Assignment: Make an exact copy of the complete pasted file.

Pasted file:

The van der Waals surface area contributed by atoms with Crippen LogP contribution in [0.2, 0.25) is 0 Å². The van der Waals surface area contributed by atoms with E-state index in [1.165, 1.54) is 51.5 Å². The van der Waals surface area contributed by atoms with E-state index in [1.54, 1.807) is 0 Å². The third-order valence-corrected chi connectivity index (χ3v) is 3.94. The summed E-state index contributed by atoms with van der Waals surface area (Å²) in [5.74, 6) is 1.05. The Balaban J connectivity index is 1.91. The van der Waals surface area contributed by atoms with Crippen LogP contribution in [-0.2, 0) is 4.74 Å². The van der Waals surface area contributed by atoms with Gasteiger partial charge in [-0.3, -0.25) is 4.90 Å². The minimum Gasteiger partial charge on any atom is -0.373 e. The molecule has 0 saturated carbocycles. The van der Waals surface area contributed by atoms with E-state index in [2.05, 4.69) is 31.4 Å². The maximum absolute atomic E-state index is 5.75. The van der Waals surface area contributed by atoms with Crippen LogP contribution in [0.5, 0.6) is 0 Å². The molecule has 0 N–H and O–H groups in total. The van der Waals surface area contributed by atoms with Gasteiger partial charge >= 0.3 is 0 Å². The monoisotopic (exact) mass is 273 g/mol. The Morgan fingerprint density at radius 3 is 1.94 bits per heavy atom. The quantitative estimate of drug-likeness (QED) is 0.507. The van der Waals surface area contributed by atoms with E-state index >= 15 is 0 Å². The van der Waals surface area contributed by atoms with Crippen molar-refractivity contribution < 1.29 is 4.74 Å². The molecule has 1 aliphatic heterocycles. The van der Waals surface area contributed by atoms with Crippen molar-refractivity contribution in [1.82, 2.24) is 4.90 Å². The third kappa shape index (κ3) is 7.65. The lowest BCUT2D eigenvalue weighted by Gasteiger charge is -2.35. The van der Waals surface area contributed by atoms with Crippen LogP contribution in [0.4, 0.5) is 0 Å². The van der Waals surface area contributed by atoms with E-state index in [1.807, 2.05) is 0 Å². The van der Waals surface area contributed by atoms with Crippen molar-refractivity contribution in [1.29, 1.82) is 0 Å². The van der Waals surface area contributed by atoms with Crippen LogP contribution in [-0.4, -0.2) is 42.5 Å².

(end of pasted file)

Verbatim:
The van der Waals surface area contributed by atoms with Crippen LogP contribution in [0.2, 0.25) is 0 Å². The van der Waals surface area contributed by atoms with E-state index in [1.165, 1.54) is 51.5 Å². The van der Waals surface area contributed by atoms with E-state index in [1.54, 1.807) is 0 Å². The third-order valence-corrected chi connectivity index (χ3v) is 3.94. The summed E-state index contributed by atoms with van der Waals surface area (Å²) in [5.74, 6) is 1.05. The Balaban J connectivity index is 1.91. The van der Waals surface area contributed by atoms with Crippen LogP contribution in [-0.2, 0) is 4.74 Å². The van der Waals surface area contributed by atoms with Gasteiger partial charge in [-0.3, -0.25) is 4.90 Å². The minimum Gasteiger partial charge on any atom is -0.373 e. The molecule has 0 saturated carbocycles. The van der Waals surface area contributed by atoms with E-state index in [2.05, 4.69) is 31.4 Å². The maximum absolute atomic E-state index is 5.75. The van der Waals surface area contributed by atoms with Crippen LogP contribution in [0.5, 0.6) is 0 Å². The molecule has 0 N–H and O–H groups in total. The van der Waals surface area contributed by atoms with Gasteiger partial charge >= 0.3 is 0 Å². The monoisotopic (exact) mass is 273 g/mol. The Morgan fingerprint density at radius 3 is 1.94 bits per heavy atom. The quantitative estimate of drug-likeness (QED) is 0.507. The van der Waals surface area contributed by atoms with E-state index >= 15 is 0 Å². The van der Waals surface area contributed by atoms with Crippen molar-refractivity contribution < 1.29 is 4.74 Å². The molecule has 1 aliphatic heterocycles. The van der Waals surface area contributed by atoms with Crippen molar-refractivity contribution in [1.82, 2.24) is 4.90 Å². The third kappa shape index (κ3) is 7.65. The lowest BCUT2D eigenvalue weighted by Gasteiger charge is -2.35. The van der Waals surface area contributed by atoms with Crippen LogP contribution in [0.4, 0.5) is 0 Å². The van der Waals surface area contributed by atoms with E-state index in [1.807, 2.05) is 0 Å². The van der Waals surface area contributed by atoms with Crippen molar-refractivity contribution in [1.29, 1.82) is 0 Å². The van der Waals surface area contributed by atoms with Crippen LogP contribution in [-0.4, -0.2) is 42.5 Å².